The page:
The consensus, to the extent that it has become a cliché, is that breakfast is the most important meal of the day. It is closely associated with health, with 42% of consumers globally stating that they prioritise health and nutrition when preparing and consuming breakfast during the week.11

Incorporating probiotics into popular breakfast items such as cereals, waffles and pancakes creates a point of difference and taps into demand for nutritious products at the start of the day. Furthermore, breakfast cereals are often demonised for high sugar content and the addition of probiotics can help enhance their reputation. In fact, while the overall number of breakfast cereals launched globally has increased by 26.9% since 2014, the number of breakfast cereals with probiotic claims launched over the same period has risen by as much as 212.5%, reflecting keen interest in this area.12 One such example is Linwoods’ Hemp Protein+ seeds mix with GanedenBC30, which gives consumers the option to add a health-forward breakfast ingredient that can be used over breakfast cereal or mixed in a smoothie.

Lunchtime

At lunchtime, meal replacement drinks are often consumed, and beverages with probiotic or digestive health claims are increasingly important. Launches of such products have increased by 300% globally since 2014.13

Dinner

Four in ten consumers globally cite health and nutrition as a priority when preparing and consuming dinner during the week.14 With prepared meals popular in the evening, they are worthy of consideration for fortification. Overall launches in the category have increased by 4.8% since 2014.15 But certain sub-categories are particularly vibrant, including instant noodles (launches up 21.1%), instant rice (+19.7%) and instant pasta (+16.9%), again echoing consumer need for convenient mealtime options.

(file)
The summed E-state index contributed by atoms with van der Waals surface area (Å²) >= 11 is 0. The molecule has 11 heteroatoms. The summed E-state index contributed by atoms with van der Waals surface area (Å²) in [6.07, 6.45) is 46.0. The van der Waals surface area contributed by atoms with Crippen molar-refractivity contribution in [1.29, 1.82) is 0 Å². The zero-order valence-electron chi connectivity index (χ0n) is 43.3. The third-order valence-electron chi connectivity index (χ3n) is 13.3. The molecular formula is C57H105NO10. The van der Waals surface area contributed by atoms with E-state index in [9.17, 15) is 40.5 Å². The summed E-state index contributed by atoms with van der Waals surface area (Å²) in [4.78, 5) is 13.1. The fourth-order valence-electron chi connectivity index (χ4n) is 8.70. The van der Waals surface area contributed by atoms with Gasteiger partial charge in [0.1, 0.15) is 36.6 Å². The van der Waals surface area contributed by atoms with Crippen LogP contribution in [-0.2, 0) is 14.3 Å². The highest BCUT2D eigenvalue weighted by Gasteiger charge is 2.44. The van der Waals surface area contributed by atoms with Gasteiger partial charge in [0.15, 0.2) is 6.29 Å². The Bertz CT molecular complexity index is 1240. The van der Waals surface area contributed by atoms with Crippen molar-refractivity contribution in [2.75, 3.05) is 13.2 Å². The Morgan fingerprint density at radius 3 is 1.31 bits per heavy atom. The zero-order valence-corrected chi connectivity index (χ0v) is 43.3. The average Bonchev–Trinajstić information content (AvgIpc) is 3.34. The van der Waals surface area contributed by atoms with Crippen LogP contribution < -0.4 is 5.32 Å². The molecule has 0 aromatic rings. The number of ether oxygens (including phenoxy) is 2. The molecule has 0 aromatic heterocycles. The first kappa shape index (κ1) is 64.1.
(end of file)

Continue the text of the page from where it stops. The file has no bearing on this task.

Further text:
One unique product in this space is Quality Pasta’s Muscle Mac PRO, a great-tasting, high-protein White Cheddar Macaroni & Cheese fortified with GanedenBC30 and MCT Oil. Muscle Mac PRO is aimed at consumers looking for better-for-you benefits in foods and beverages, including women aged 18 to 35, students aged 5 to 18, student-athletes, fitness enthusiasts and vegetarians.16

Winning trust

However inventively digestive health products are targeted, the ultimate key to success is winning trust with the consumer. This is challenging in the functional health category; generally, only 15% of consumers believe that nutrition and performance drinks, for example, deliver on their promised claims.17

When it comes to probiotics, the most effective way to mitigate the risk that consumers will mistrust your product is to ensure you select a strain with scientifically substantiated benefits. Without good quality clinical evidence and safety data, a probiotic strain cannot be relied on to deliver on its promises and, by extension, the promise you’re making to consumers.

References

[1] FMCG Gurus Insights and Opportunities, Global Digestive Health, 2019

[2] GlobalData, Global Consumer Survey Q4, 2015

[3] Kerry SSI Consumer Survey, U.S., 2017

[4] GlobalData 2017 Q1 global consumer survey

[5] MarketsandMarkets, Probiotics Market Global Forecast to 2023, December 2018

[6] Mintel, This Diet’s for You: Personalizing Gut Nutrition, October 2017

[7] Survey of 300 male and female snackers in the US aged 18-35, commissioned by Welch’s Global Ingredients Group and conducted independently by Surveygoo in January 2017

[8] Kerry SSI Consumer Survey, 2017

[11] GlobalData Q4 2017 consumer survey

[12] Mintel GNPD 2019

[13] Mintel GNPD 2019

[14] GlobalData, Q4 2017 consumer survey

[15] Mintel GNPD 2019

[17] Mintel Nutrition & Performance Drinks, US, March 2018